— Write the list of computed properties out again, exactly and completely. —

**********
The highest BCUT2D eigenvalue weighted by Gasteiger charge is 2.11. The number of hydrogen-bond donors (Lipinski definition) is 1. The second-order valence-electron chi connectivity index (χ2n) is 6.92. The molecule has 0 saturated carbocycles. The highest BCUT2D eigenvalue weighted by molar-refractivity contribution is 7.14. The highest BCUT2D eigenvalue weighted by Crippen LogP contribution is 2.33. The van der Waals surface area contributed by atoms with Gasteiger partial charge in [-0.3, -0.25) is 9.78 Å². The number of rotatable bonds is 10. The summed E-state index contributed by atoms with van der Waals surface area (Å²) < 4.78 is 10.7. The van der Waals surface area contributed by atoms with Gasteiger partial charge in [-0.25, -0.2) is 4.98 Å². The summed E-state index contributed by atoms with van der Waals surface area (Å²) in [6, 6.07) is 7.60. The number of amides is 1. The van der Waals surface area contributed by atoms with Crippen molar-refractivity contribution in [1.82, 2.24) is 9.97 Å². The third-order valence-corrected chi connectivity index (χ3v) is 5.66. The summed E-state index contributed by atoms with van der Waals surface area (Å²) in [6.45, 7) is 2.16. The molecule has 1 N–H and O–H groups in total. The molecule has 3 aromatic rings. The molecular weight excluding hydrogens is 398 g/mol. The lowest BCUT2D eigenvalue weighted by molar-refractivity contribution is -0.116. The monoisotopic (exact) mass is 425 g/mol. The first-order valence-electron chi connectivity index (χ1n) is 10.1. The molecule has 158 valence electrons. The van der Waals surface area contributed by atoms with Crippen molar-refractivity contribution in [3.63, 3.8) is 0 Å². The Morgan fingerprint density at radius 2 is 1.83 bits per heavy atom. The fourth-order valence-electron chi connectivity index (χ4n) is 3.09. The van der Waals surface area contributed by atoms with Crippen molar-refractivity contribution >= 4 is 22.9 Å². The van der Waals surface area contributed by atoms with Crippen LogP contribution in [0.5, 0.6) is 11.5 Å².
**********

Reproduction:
The highest BCUT2D eigenvalue weighted by Gasteiger charge is 2.11. The number of hydrogen-bond donors (Lipinski definition) is 1. The second-order valence-electron chi connectivity index (χ2n) is 6.92. The molecule has 0 saturated carbocycles. The highest BCUT2D eigenvalue weighted by molar-refractivity contribution is 7.14. The highest BCUT2D eigenvalue weighted by Crippen LogP contribution is 2.33. The van der Waals surface area contributed by atoms with Gasteiger partial charge in [-0.3, -0.25) is 9.78 Å². The number of rotatable bonds is 10. The summed E-state index contributed by atoms with van der Waals surface area (Å²) < 4.78 is 10.7. The van der Waals surface area contributed by atoms with Gasteiger partial charge in [-0.25, -0.2) is 4.98 Å². The summed E-state index contributed by atoms with van der Waals surface area (Å²) in [6, 6.07) is 7.60. The number of amides is 1. The van der Waals surface area contributed by atoms with Crippen molar-refractivity contribution in [1.82, 2.24) is 9.97 Å². The third-order valence-corrected chi connectivity index (χ3v) is 5.66. The summed E-state index contributed by atoms with van der Waals surface area (Å²) in [6.45, 7) is 2.16. The molecule has 1 N–H and O–H groups in total. The molecule has 3 aromatic rings. The molecular weight excluding hydrogens is 398 g/mol. The lowest BCUT2D eigenvalue weighted by molar-refractivity contribution is -0.116. The monoisotopic (exact) mass is 425 g/mol. The first-order valence-electron chi connectivity index (χ1n) is 10.1. The molecule has 158 valence electrons. The van der Waals surface area contributed by atoms with Crippen molar-refractivity contribution in [3.63, 3.8) is 0 Å². The Morgan fingerprint density at radius 2 is 1.83 bits per heavy atom. The fourth-order valence-electron chi connectivity index (χ4n) is 3.09. The van der Waals surface area contributed by atoms with Crippen molar-refractivity contribution >= 4 is 22.9 Å². The van der Waals surface area contributed by atoms with Crippen LogP contribution in [0.5, 0.6) is 11.5 Å².